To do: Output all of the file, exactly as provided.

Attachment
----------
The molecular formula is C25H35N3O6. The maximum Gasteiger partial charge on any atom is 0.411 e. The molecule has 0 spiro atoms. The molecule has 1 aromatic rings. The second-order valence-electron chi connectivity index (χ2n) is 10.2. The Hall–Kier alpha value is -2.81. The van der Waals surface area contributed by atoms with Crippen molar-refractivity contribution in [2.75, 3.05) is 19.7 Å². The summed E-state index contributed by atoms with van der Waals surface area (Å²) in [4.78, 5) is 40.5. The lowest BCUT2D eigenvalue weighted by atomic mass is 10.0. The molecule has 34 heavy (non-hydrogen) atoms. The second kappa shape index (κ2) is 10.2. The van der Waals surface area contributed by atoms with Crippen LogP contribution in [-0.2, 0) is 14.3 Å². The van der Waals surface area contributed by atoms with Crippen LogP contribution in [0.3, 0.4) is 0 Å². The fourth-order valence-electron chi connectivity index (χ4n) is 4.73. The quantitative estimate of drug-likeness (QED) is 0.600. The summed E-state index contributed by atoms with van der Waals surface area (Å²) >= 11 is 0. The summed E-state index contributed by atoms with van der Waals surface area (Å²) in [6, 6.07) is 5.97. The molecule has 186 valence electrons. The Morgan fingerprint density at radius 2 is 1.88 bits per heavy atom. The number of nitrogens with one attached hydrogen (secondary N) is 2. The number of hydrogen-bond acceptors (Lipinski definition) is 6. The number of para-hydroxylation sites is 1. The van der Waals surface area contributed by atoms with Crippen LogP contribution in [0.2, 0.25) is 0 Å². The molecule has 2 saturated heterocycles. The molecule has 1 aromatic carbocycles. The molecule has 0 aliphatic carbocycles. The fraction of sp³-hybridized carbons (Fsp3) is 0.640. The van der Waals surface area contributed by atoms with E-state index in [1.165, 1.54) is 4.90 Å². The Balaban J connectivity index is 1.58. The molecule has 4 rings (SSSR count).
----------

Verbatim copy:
The molecular formula is C25H35N3O6. The maximum Gasteiger partial charge on any atom is 0.411 e. The molecule has 0 spiro atoms. The molecule has 1 aromatic rings. The second-order valence-electron chi connectivity index (χ2n) is 10.2. The Hall–Kier alpha value is -2.81. The van der Waals surface area contributed by atoms with Crippen molar-refractivity contribution in [2.75, 3.05) is 19.7 Å². The summed E-state index contributed by atoms with van der Waals surface area (Å²) in [4.78, 5) is 40.5. The lowest BCUT2D eigenvalue weighted by atomic mass is 10.0. The molecule has 34 heavy (non-hydrogen) atoms. The second kappa shape index (κ2) is 10.2. The van der Waals surface area contributed by atoms with Crippen LogP contribution in [-0.2, 0) is 14.3 Å². The van der Waals surface area contributed by atoms with Crippen LogP contribution in [0.3, 0.4) is 0 Å². The fourth-order valence-electron chi connectivity index (χ4n) is 4.73. The quantitative estimate of drug-likeness (QED) is 0.600. The summed E-state index contributed by atoms with van der Waals surface area (Å²) >= 11 is 0. The summed E-state index contributed by atoms with van der Waals surface area (Å²) in [6, 6.07) is 5.97. The molecule has 186 valence electrons. The Morgan fingerprint density at radius 2 is 1.88 bits per heavy atom. The number of nitrogens with one attached hydrogen (secondary N) is 2. The number of hydrogen-bond acceptors (Lipinski definition) is 6. The number of para-hydroxylation sites is 1. The van der Waals surface area contributed by atoms with Crippen LogP contribution in [0.2, 0.25) is 0 Å². The molecule has 2 saturated heterocycles. The molecule has 1 aromatic carbocycles. The molecule has 0 aliphatic carbocycles. The fraction of sp³-hybridized carbons (Fsp3) is 0.640. The van der Waals surface area contributed by atoms with E-state index in [1.165, 1.54) is 4.90 Å². The Balaban J connectivity index is 1.58. The molecule has 4 rings (SSSR count).